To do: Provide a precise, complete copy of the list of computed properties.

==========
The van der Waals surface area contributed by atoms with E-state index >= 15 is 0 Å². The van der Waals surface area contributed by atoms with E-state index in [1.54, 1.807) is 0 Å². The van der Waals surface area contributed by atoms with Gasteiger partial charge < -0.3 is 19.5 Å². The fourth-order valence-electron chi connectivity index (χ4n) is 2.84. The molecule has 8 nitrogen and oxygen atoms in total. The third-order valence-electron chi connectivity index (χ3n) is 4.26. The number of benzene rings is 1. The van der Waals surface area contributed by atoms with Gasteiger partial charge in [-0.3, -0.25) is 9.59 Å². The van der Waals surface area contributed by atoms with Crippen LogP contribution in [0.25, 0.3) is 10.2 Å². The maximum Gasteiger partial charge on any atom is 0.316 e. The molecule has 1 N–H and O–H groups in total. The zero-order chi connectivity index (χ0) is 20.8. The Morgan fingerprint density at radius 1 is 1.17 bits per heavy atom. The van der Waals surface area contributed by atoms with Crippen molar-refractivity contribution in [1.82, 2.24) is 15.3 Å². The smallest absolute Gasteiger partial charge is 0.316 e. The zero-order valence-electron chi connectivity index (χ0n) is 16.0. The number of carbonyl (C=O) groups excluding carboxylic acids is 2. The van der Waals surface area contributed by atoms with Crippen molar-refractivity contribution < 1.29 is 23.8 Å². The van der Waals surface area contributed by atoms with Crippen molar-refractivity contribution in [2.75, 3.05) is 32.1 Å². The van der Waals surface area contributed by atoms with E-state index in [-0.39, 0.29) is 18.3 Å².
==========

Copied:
The van der Waals surface area contributed by atoms with E-state index >= 15 is 0 Å². The van der Waals surface area contributed by atoms with E-state index in [1.54, 1.807) is 0 Å². The van der Waals surface area contributed by atoms with Gasteiger partial charge < -0.3 is 19.5 Å². The fourth-order valence-electron chi connectivity index (χ4n) is 2.84. The molecule has 8 nitrogen and oxygen atoms in total. The third-order valence-electron chi connectivity index (χ3n) is 4.26. The number of benzene rings is 1. The van der Waals surface area contributed by atoms with Gasteiger partial charge in [-0.3, -0.25) is 9.59 Å². The van der Waals surface area contributed by atoms with Crippen LogP contribution in [0.25, 0.3) is 10.2 Å². The maximum Gasteiger partial charge on any atom is 0.316 e. The molecule has 1 N–H and O–H groups in total. The zero-order chi connectivity index (χ0) is 20.8. The Morgan fingerprint density at radius 1 is 1.17 bits per heavy atom. The van der Waals surface area contributed by atoms with Crippen molar-refractivity contribution in [1.82, 2.24) is 15.3 Å². The smallest absolute Gasteiger partial charge is 0.316 e. The zero-order valence-electron chi connectivity index (χ0n) is 16.0. The number of carbonyl (C=O) groups excluding carboxylic acids is 2. The van der Waals surface area contributed by atoms with Crippen molar-refractivity contribution < 1.29 is 23.8 Å². The van der Waals surface area contributed by atoms with Crippen molar-refractivity contribution in [2.75, 3.05) is 32.1 Å². The van der Waals surface area contributed by atoms with E-state index in [-0.39, 0.29) is 18.3 Å².